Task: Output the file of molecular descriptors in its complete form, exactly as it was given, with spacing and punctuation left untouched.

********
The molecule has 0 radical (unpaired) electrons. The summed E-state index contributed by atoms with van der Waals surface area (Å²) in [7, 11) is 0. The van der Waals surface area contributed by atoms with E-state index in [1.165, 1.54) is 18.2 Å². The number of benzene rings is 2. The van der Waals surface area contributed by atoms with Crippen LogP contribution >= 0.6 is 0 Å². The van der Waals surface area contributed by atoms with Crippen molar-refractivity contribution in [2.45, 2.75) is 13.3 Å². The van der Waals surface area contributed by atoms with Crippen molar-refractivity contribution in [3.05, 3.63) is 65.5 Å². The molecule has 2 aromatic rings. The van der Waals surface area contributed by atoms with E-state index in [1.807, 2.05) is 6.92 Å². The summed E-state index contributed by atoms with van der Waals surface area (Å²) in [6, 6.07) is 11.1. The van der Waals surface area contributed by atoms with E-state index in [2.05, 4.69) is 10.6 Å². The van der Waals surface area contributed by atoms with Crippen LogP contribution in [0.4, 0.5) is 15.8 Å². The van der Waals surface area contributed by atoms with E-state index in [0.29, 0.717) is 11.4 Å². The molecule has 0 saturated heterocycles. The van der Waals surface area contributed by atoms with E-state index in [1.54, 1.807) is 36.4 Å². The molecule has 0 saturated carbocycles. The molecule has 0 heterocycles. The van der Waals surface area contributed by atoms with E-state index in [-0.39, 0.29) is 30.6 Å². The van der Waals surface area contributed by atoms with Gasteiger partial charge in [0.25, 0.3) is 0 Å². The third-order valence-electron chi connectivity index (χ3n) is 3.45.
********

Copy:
The molecule has 0 radical (unpaired) electrons. The summed E-state index contributed by atoms with van der Waals surface area (Å²) in [7, 11) is 0. The van der Waals surface area contributed by atoms with E-state index in [1.165, 1.54) is 18.2 Å². The number of benzene rings is 2. The van der Waals surface area contributed by atoms with Crippen LogP contribution >= 0.6 is 0 Å². The van der Waals surface area contributed by atoms with Crippen molar-refractivity contribution in [2.45, 2.75) is 13.3 Å². The van der Waals surface area contributed by atoms with Crippen molar-refractivity contribution in [3.05, 3.63) is 65.5 Å². The molecule has 2 aromatic rings. The van der Waals surface area contributed by atoms with E-state index in [1.807, 2.05) is 6.92 Å². The summed E-state index contributed by atoms with van der Waals surface area (Å²) in [6, 6.07) is 11.1. The van der Waals surface area contributed by atoms with E-state index in [2.05, 4.69) is 10.6 Å². The van der Waals surface area contributed by atoms with Crippen LogP contribution in [0.4, 0.5) is 15.8 Å². The van der Waals surface area contributed by atoms with E-state index in [0.29, 0.717) is 11.4 Å². The molecule has 0 saturated heterocycles. The van der Waals surface area contributed by atoms with E-state index in [1.54, 1.807) is 36.4 Å². The molecule has 0 saturated carbocycles. The molecule has 0 heterocycles. The van der Waals surface area contributed by atoms with E-state index in [-0.39, 0.29) is 30.6 Å². The van der Waals surface area contributed by atoms with Gasteiger partial charge in [0.25, 0.3) is 0 Å². The third-order valence-electron chi connectivity index (χ3n) is 3.45.